Police in process of issuing international arrest warrants in Pilatus Bank case, Gafa says

Police Commissioner Angelo Gafa said that the corps is at a stage where international arrest warrants can be issued against persons in connection with the Pilatus Bank investigation

Updated at 6pm with police statement

The police corps is in the process of issuing arrest warrants against persons in connection with its investigation into the now-shuttered Pilatus Bank, according to Police Commissioner Angelo Gafa. 

Gafa told The Malta Independent on Tuesday that police have reached a stage in their investigations where they can issue arrest warrants, although the bank and its money-laundering reporting officer were already charged last year. 

MaltaToday reported last January that the interntional arrest warrants for Pilatus Bank owners and top brass had not yet been executed, despite being signed by a magistrate in March 2021 on the back. of a 600,000 page inquiry into the bank. 

The IAWs remain pending ever since Magistrate Ian Farrugia signed them, three months after finalising the €7.5 million inquiry in December 2020.  

The arrest warrants are for Pilatus Bank owner Ali Sadr Hasheminejad, who is believed to be living in the United States of America after his arrest and later acquittal on sanctions-busting charges; Pilatus Bank operations chief Luis Rivera, now living in Texas; operations supervisor Mehmet Tasli; director Hamidreza Ghambari; and chief risk officer Antoniella Gauci. 

Pilatus Bank was implicated in the Egrant affair, when the late journalist Daphne Caruana Galizia claimed that the bank had processed a $1 million payment from the Aliyevs of Azerbaijan to the wife of former prime minister Joseph Muscat. The allegation was disproven by a Maltese magisterial inquiry along with other allegations she made about Pilatus Bank, but by then the banks’ other dealings for Azerbaijan had come under the lens of financial investigators.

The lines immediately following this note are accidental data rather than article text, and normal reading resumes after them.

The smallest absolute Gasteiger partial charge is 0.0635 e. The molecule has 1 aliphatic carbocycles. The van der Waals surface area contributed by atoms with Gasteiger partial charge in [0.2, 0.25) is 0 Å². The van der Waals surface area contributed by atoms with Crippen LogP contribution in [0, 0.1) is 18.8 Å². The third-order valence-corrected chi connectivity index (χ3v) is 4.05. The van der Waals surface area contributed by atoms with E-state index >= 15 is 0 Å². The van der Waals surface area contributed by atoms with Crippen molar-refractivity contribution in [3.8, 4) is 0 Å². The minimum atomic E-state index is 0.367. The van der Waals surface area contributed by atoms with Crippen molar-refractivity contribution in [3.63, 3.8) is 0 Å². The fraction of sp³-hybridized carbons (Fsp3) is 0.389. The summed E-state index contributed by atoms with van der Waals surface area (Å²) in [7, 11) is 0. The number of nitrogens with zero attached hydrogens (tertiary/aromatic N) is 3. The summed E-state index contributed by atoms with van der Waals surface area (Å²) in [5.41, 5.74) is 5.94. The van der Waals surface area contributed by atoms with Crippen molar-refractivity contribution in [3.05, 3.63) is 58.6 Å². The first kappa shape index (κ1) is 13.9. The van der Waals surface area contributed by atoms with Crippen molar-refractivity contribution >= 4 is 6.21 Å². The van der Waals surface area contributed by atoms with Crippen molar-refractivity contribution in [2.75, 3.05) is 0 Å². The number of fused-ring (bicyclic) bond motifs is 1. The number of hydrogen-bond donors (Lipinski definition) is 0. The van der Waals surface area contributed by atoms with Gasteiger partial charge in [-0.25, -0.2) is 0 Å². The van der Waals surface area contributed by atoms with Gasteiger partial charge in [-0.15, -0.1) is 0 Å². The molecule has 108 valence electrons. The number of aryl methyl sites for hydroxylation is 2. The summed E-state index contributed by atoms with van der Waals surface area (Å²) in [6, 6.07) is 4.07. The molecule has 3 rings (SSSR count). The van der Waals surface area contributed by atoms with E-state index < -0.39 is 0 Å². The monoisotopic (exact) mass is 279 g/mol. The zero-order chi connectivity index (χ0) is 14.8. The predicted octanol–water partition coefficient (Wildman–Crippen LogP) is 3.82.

The bank’s operations became the subject of at least two magisterial inquiries, the Egrant inquiry; and a complaint filed by the former PN leader Simon Busuttil on money paid by Nexia BT partner Brian Tonna to the PM’s chief of staff Keith Schembri shortly after receiving payment from Russian clients who had acquired Maltese citizenship under the IIP.

Rule-of-law NGO Repubblika had filed an appeal in Court against the Police Commissioner last month over inaction against top Pilatus Bank officials.

In reaction to Gafa's statement, the NGO said it was shocking to hear the Commissioner say that the police is still working to issue the international arrest warrants in this case. 

"This step is being taken too late and is being done because the Commissioner is being forced to do his duty by civil society. All this is unacceptable," Repubblika said. "When we meet [the Police Commissioner and Attorney General] in Court we will soon show in black and white their collusion to protect criminals. We will make sure that the institutions function, whether they want to or not."

Police statement

Issuing a reaction over reports on the Commissioner’s statement, the police insisted Gafa did not say the mandate was yet to be issued, “as was interpreted” in the media.

“When Commissioner Gafa said ‘we are in that stage’, he was referring to the stage of an international mandate, which is a tool used by investigators in a process which involves foreign jurisdictions, and so can be a lengthy process,” the statement read. “He did not say the mandate is yet to be issued, as was interpreted.”